DISA's data centers to sell processing

The Defense Information Systems Agency is setting up its 17 data centers to let the military services and Defense Department agencies buy processing on demand.

Through a request for proposals released late last month, DISA said it wants a vendor to provide hardware, operating-system software and technical services to deliver processing capacity for eight environments:
  • Microsoft Windows

  • Linux from Red Hat Inc. of Raleigh, N.C.

  • SUSE Linux from Novell Inc.

  • HP-UX from Hewlett-Packard Co.

  • Sun Solaris from Sun Microsystems Inc.

  • AIX from IBM Corp.

  • z/OS from IBM

  • z/VM from IBM.

Buying processing on demand is starting to gain momentum, experts said. Utility computing is similar to the way consumers buy services from electric or water companies, paying for how much they consume.

'DISA's goal is to obtain a dynamically scalable processing capability utilizing an on-demand service approach that will readily adjust to changes in processing and throughput requirements ...' the RFP said.

Forrester Research Inc. of Cambridge, Mass., found that utility computing is not gaining widespread use in the private sector. A recent report found that 5 percent of the enterprises surveyed are using utility computing, led by the financial services, public sector and manufacturing industry.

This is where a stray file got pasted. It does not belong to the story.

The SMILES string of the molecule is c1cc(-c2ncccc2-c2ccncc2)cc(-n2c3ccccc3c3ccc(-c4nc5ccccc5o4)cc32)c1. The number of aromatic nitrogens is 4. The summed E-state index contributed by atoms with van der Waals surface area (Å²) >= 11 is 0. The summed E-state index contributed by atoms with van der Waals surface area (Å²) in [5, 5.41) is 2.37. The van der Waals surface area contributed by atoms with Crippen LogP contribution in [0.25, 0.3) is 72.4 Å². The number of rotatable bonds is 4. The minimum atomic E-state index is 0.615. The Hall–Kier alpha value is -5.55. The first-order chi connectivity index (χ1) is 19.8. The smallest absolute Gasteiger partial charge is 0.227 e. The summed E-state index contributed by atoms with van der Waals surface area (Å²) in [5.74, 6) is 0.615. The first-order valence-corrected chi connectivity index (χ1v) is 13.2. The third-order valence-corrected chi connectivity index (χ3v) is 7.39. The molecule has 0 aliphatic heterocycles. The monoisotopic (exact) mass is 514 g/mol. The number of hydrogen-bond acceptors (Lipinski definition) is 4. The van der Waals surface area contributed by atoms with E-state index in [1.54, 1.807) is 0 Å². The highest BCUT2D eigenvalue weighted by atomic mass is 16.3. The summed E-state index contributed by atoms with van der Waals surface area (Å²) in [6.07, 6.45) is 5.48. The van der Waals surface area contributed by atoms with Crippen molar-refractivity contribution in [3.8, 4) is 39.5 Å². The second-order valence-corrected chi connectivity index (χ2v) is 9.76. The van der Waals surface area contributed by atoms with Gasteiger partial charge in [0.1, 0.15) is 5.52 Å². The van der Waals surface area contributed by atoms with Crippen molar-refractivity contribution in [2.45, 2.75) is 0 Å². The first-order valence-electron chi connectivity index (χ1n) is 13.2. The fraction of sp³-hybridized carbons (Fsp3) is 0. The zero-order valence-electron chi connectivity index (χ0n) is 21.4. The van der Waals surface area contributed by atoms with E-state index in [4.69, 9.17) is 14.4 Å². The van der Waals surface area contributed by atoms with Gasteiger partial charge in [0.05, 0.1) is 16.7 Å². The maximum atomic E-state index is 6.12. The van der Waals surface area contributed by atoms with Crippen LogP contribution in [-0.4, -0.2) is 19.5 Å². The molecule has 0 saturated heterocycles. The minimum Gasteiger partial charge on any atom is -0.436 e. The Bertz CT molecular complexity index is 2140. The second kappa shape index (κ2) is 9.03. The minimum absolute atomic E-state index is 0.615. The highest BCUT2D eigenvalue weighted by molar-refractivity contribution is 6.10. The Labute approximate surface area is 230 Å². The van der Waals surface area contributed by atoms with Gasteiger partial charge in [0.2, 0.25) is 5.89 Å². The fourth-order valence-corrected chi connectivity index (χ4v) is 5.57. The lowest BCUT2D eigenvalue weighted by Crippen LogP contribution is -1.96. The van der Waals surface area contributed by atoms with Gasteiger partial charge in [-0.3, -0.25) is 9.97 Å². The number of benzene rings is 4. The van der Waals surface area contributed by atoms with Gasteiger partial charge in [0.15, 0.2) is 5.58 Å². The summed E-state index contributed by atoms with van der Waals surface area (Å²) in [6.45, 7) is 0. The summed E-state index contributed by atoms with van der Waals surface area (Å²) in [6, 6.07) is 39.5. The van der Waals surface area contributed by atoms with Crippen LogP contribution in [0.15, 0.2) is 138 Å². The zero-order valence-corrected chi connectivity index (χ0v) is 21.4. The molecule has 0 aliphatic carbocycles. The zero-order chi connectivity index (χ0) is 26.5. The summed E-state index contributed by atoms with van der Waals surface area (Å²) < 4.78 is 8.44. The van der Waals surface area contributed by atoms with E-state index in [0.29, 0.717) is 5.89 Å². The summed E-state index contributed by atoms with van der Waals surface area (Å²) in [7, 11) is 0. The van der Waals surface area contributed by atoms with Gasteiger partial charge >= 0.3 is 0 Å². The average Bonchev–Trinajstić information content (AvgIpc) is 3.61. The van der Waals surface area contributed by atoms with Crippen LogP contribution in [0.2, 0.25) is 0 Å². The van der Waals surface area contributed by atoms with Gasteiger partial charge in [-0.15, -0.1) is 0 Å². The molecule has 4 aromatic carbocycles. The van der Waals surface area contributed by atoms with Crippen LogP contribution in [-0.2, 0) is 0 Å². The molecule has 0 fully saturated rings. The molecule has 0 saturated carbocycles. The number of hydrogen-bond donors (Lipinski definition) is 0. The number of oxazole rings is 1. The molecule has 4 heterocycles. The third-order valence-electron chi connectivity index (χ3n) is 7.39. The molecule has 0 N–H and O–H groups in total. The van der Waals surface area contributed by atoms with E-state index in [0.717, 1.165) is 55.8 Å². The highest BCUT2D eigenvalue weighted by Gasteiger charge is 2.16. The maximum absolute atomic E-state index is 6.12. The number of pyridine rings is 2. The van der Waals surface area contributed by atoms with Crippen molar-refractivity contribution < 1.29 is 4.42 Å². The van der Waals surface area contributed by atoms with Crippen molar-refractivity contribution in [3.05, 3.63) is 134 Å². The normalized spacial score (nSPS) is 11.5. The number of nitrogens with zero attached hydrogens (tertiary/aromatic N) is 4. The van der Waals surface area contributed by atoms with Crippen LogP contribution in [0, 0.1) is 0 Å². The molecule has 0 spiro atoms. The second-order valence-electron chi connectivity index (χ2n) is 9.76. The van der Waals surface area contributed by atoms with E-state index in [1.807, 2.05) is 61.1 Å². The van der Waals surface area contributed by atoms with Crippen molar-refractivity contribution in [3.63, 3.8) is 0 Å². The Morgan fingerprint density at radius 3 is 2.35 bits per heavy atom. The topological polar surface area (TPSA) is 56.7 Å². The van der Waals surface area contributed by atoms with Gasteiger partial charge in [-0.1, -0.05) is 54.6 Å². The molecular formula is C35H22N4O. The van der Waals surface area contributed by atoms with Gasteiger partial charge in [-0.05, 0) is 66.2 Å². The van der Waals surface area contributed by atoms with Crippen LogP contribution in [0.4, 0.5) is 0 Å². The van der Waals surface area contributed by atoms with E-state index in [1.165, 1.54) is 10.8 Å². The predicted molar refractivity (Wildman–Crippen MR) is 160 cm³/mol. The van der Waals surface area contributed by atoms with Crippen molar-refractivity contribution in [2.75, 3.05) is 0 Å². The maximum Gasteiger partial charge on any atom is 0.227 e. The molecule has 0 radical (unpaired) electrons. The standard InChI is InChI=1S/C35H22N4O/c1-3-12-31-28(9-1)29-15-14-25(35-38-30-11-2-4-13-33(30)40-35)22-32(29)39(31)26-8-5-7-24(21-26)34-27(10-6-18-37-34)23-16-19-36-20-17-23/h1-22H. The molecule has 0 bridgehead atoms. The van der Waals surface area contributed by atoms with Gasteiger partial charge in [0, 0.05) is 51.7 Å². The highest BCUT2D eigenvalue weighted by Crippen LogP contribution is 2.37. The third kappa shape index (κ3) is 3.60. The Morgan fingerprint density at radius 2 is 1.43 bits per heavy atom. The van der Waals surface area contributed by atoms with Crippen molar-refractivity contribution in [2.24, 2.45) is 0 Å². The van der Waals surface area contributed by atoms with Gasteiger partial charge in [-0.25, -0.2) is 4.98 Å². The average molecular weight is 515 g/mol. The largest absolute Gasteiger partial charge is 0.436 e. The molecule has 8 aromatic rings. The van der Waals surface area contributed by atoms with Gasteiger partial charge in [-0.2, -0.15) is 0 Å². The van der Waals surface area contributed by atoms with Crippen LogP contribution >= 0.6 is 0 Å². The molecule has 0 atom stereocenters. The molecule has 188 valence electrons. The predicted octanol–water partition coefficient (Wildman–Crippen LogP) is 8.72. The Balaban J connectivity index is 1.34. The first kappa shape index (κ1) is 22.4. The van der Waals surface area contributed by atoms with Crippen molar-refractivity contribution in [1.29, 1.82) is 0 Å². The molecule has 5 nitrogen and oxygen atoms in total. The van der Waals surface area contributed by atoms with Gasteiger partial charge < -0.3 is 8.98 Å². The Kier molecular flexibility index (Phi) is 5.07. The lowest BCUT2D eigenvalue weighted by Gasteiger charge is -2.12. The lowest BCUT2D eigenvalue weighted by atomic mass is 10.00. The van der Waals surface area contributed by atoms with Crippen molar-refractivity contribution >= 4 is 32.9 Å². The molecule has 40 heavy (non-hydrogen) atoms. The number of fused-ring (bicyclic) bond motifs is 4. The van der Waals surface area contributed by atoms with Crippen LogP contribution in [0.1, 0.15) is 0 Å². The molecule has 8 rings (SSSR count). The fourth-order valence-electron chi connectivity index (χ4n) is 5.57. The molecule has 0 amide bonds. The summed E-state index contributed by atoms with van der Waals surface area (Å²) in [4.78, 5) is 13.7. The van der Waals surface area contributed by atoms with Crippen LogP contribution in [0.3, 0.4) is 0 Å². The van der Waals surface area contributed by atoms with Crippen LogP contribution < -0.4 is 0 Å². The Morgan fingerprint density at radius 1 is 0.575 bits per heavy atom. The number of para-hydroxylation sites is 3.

Forrester found most industries are using utility computing for Web server farms or standard application clusters.

DISA will award one contract worth up to $700 million over the five-year base period. Proposals for the indefinite-delivery, indefinite-quantity contract are due Feb. 3.

Three vendors have expressed interest in the RFP: Anvi Inc. of Vienna, Va., MCI and Polyserve Inc. of Beaverton, Ore.

Currently DISA's data centers support a platform centric application environment. But in the RFP, DISA said it wants to move to a platform-independent, net-centric services environment.

DISA expects vendors to demonstrate hardware and software installation, and reconfiguration and upgrade capability.

Featured

  • business meeting (Monkey Business Images/Shutterstock.com)

    Civic tech volunteers help states with legacy systems

    As COVID-19 exposed vulnerabilities in state and local government IT systems, the newly formed U.S. Digital Response stepped in to help. Its successes offer insight into existing barriers and the future of the civic tech movement.

  • data analytics (Shutterstock.com)

    More visible data helps drive DOD decision-making

    CDOs in the Defense Department are opening up their data to take advantage of artificial intelligence and machine learning tools that help surface insights and improve decision-making.

Stay Connected